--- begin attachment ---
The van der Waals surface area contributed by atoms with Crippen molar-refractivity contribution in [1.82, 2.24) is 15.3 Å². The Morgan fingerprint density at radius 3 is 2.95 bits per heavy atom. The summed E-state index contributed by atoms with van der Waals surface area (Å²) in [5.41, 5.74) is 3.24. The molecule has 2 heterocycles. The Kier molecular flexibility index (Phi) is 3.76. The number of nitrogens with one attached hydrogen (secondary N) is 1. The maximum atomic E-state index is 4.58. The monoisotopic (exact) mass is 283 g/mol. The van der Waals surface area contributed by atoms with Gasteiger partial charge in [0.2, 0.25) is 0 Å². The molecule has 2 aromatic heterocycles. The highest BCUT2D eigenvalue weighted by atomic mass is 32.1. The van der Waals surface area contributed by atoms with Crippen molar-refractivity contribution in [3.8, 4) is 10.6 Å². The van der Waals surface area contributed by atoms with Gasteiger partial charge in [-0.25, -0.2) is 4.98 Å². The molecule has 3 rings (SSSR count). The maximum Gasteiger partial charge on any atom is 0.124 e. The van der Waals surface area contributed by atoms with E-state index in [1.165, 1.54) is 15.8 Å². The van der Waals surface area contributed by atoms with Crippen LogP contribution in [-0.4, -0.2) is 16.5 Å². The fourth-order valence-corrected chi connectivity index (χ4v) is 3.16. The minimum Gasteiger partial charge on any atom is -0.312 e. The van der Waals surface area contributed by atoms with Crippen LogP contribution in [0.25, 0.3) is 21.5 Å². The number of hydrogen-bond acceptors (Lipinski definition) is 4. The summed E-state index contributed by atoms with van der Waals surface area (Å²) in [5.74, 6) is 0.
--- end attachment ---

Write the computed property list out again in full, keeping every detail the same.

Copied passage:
The van der Waals surface area contributed by atoms with Crippen molar-refractivity contribution in [1.82, 2.24) is 15.3 Å². The Morgan fingerprint density at radius 3 is 2.95 bits per heavy atom. The summed E-state index contributed by atoms with van der Waals surface area (Å²) in [5.41, 5.74) is 3.24. The molecule has 2 heterocycles. The Kier molecular flexibility index (Phi) is 3.76. The number of nitrogens with one attached hydrogen (secondary N) is 1. The maximum atomic E-state index is 4.58. The monoisotopic (exact) mass is 283 g/mol. The van der Waals surface area contributed by atoms with Gasteiger partial charge in [0.2, 0.25) is 0 Å². The molecule has 2 aromatic heterocycles. The highest BCUT2D eigenvalue weighted by atomic mass is 32.1. The van der Waals surface area contributed by atoms with Crippen molar-refractivity contribution in [3.8, 4) is 10.6 Å². The van der Waals surface area contributed by atoms with Gasteiger partial charge in [-0.25, -0.2) is 4.98 Å². The molecule has 3 rings (SSSR count). The maximum Gasteiger partial charge on any atom is 0.124 e. The van der Waals surface area contributed by atoms with E-state index in [1.165, 1.54) is 15.8 Å². The van der Waals surface area contributed by atoms with Crippen LogP contribution in [-0.4, -0.2) is 16.5 Å². The fourth-order valence-corrected chi connectivity index (χ4v) is 3.16. The minimum Gasteiger partial charge on any atom is -0.312 e. The van der Waals surface area contributed by atoms with Crippen LogP contribution in [0.25, 0.3) is 21.5 Å². The number of hydrogen-bond acceptors (Lipinski definition) is 4. The summed E-state index contributed by atoms with van der Waals surface area (Å²) in [5.74, 6) is 0.